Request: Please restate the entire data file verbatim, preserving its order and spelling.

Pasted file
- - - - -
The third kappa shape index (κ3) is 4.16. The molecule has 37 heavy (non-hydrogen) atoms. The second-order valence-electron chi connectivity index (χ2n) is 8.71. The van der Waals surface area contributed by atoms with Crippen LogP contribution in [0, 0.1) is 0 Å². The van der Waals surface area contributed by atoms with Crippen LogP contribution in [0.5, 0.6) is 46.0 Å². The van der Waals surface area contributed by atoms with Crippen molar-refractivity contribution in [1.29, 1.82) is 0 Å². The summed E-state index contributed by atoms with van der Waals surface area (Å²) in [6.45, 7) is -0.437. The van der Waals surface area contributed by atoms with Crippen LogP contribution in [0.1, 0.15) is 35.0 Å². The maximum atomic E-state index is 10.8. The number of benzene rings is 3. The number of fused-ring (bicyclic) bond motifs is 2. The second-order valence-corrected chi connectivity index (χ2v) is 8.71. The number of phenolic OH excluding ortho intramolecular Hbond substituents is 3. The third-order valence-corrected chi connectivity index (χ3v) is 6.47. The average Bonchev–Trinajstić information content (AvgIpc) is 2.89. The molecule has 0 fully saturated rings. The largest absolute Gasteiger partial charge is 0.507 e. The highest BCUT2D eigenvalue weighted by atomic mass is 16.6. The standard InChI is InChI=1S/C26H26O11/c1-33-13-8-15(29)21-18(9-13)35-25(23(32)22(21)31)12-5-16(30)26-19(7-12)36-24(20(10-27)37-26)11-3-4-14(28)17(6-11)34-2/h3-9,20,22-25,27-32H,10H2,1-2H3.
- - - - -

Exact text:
The third kappa shape index (κ3) is 4.16. The molecule has 37 heavy (non-hydrogen) atoms. The second-order valence-electron chi connectivity index (χ2n) is 8.71. The van der Waals surface area contributed by atoms with Crippen LogP contribution in [0, 0.1) is 0 Å². The van der Waals surface area contributed by atoms with Crippen LogP contribution in [0.5, 0.6) is 46.0 Å². The van der Waals surface area contributed by atoms with Crippen molar-refractivity contribution in [1.29, 1.82) is 0 Å². The summed E-state index contributed by atoms with van der Waals surface area (Å²) in [6.45, 7) is -0.437. The van der Waals surface area contributed by atoms with Crippen LogP contribution in [0.1, 0.15) is 35.0 Å². The maximum atomic E-state index is 10.8. The number of benzene rings is 3. The number of fused-ring (bicyclic) bond motifs is 2. The second-order valence-corrected chi connectivity index (χ2v) is 8.71. The number of phenolic OH excluding ortho intramolecular Hbond substituents is 3. The third-order valence-corrected chi connectivity index (χ3v) is 6.47. The average Bonchev–Trinajstić information content (AvgIpc) is 2.89. The molecule has 0 fully saturated rings. The largest absolute Gasteiger partial charge is 0.507 e. The highest BCUT2D eigenvalue weighted by atomic mass is 16.6. The standard InChI is InChI=1S/C26H26O11/c1-33-13-8-15(29)21-18(9-13)35-25(23(32)22(21)31)12-5-16(30)26-19(7-12)36-24(20(10-27)37-26)11-3-4-14(28)17(6-11)34-2/h3-9,20,22-25,27-32H,10H2,1-2H3.